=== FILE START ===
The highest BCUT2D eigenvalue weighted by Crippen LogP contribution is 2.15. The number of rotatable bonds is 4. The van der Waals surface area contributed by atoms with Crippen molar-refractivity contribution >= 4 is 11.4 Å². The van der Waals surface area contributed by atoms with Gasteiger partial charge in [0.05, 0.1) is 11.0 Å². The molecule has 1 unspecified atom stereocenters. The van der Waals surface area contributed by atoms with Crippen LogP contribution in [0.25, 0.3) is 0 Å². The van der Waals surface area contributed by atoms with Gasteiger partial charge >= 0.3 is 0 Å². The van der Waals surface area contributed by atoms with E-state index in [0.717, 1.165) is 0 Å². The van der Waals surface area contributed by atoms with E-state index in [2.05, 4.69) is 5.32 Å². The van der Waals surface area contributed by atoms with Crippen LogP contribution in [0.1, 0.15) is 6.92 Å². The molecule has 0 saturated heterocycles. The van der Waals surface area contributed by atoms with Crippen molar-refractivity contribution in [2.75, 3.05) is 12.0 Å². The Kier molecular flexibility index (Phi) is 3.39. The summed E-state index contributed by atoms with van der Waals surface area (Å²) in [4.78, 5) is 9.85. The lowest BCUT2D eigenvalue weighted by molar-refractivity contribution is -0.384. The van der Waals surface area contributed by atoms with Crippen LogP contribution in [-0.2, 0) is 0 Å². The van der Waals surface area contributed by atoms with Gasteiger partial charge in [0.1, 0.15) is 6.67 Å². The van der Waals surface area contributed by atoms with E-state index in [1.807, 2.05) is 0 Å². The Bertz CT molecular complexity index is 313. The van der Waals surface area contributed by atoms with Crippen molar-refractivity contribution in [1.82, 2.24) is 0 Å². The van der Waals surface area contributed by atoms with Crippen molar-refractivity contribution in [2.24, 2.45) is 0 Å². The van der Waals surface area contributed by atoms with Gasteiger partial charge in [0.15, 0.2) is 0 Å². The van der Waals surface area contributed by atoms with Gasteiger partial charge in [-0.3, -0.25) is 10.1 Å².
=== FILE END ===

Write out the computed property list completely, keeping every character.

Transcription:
The highest BCUT2D eigenvalue weighted by Crippen LogP contribution is 2.15. The number of rotatable bonds is 4. The van der Waals surface area contributed by atoms with Crippen molar-refractivity contribution >= 4 is 11.4 Å². The van der Waals surface area contributed by atoms with Gasteiger partial charge in [0.05, 0.1) is 11.0 Å². The molecule has 1 unspecified atom stereocenters. The van der Waals surface area contributed by atoms with Crippen LogP contribution in [0.25, 0.3) is 0 Å². The van der Waals surface area contributed by atoms with Gasteiger partial charge >= 0.3 is 0 Å². The van der Waals surface area contributed by atoms with E-state index in [0.717, 1.165) is 0 Å². The van der Waals surface area contributed by atoms with E-state index in [2.05, 4.69) is 5.32 Å². The van der Waals surface area contributed by atoms with Crippen LogP contribution in [0.1, 0.15) is 6.92 Å². The molecule has 0 saturated heterocycles. The van der Waals surface area contributed by atoms with Crippen molar-refractivity contribution in [2.75, 3.05) is 12.0 Å². The Kier molecular flexibility index (Phi) is 3.39. The summed E-state index contributed by atoms with van der Waals surface area (Å²) in [4.78, 5) is 9.85. The lowest BCUT2D eigenvalue weighted by molar-refractivity contribution is -0.384. The van der Waals surface area contributed by atoms with Crippen LogP contribution in [-0.2, 0) is 0 Å². The van der Waals surface area contributed by atoms with Gasteiger partial charge in [0.1, 0.15) is 6.67 Å². The van der Waals surface area contributed by atoms with E-state index in [1.807, 2.05) is 0 Å². The Bertz CT molecular complexity index is 313. The van der Waals surface area contributed by atoms with Crippen molar-refractivity contribution in [1.82, 2.24) is 0 Å². The van der Waals surface area contributed by atoms with Crippen molar-refractivity contribution in [2.24, 2.45) is 0 Å². The van der Waals surface area contributed by atoms with Gasteiger partial charge in [0.15, 0.2) is 0 Å². The van der Waals surface area contributed by atoms with Gasteiger partial charge in [-0.3, -0.25) is 10.1 Å².